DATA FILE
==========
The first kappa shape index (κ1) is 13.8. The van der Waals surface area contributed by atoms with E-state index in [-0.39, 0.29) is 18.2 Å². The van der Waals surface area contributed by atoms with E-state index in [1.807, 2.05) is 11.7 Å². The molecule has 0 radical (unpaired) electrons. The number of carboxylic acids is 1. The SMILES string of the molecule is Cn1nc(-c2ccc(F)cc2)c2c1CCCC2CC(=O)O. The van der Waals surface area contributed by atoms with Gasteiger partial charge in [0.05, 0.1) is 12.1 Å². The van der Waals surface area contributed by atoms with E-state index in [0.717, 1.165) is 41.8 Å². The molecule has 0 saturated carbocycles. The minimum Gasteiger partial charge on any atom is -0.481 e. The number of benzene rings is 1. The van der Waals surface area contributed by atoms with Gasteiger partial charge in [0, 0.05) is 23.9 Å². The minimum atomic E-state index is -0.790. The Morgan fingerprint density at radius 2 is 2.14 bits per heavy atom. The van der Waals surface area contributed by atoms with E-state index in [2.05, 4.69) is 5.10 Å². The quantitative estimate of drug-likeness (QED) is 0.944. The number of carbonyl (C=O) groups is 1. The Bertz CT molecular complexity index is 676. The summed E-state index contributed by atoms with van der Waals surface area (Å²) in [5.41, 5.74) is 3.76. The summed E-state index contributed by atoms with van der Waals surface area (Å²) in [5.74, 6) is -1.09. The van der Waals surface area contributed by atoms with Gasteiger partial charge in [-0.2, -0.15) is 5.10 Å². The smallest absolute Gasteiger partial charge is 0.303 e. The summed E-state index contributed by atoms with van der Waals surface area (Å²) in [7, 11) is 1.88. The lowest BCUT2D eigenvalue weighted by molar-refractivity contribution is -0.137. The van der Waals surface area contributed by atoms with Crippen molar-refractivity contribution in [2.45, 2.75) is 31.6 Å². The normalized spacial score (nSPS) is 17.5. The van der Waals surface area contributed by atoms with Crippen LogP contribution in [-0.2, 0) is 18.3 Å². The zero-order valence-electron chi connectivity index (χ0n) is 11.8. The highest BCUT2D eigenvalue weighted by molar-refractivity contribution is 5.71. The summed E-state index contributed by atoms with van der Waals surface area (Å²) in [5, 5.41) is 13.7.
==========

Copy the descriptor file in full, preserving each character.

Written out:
The first kappa shape index (κ1) is 13.8. The van der Waals surface area contributed by atoms with E-state index in [-0.39, 0.29) is 18.2 Å². The van der Waals surface area contributed by atoms with E-state index in [1.807, 2.05) is 11.7 Å². The molecule has 0 radical (unpaired) electrons. The number of carboxylic acids is 1. The SMILES string of the molecule is Cn1nc(-c2ccc(F)cc2)c2c1CCCC2CC(=O)O. The van der Waals surface area contributed by atoms with Gasteiger partial charge in [0.05, 0.1) is 12.1 Å². The van der Waals surface area contributed by atoms with E-state index in [0.717, 1.165) is 41.8 Å². The molecule has 0 saturated carbocycles. The minimum Gasteiger partial charge on any atom is -0.481 e. The number of benzene rings is 1. The van der Waals surface area contributed by atoms with Gasteiger partial charge in [0, 0.05) is 23.9 Å². The minimum atomic E-state index is -0.790. The Morgan fingerprint density at radius 2 is 2.14 bits per heavy atom. The van der Waals surface area contributed by atoms with E-state index in [2.05, 4.69) is 5.10 Å². The quantitative estimate of drug-likeness (QED) is 0.944. The number of carbonyl (C=O) groups is 1. The Bertz CT molecular complexity index is 676. The summed E-state index contributed by atoms with van der Waals surface area (Å²) in [5.41, 5.74) is 3.76. The summed E-state index contributed by atoms with van der Waals surface area (Å²) in [5.74, 6) is -1.09. The van der Waals surface area contributed by atoms with Gasteiger partial charge in [-0.2, -0.15) is 5.10 Å². The smallest absolute Gasteiger partial charge is 0.303 e. The summed E-state index contributed by atoms with van der Waals surface area (Å²) in [7, 11) is 1.88. The lowest BCUT2D eigenvalue weighted by molar-refractivity contribution is -0.137. The van der Waals surface area contributed by atoms with Crippen molar-refractivity contribution in [2.45, 2.75) is 31.6 Å². The normalized spacial score (nSPS) is 17.5. The van der Waals surface area contributed by atoms with Crippen LogP contribution in [-0.2, 0) is 18.3 Å². The zero-order valence-electron chi connectivity index (χ0n) is 11.8. The highest BCUT2D eigenvalue weighted by molar-refractivity contribution is 5.71. The summed E-state index contributed by atoms with van der Waals surface area (Å²) in [5, 5.41) is 13.7.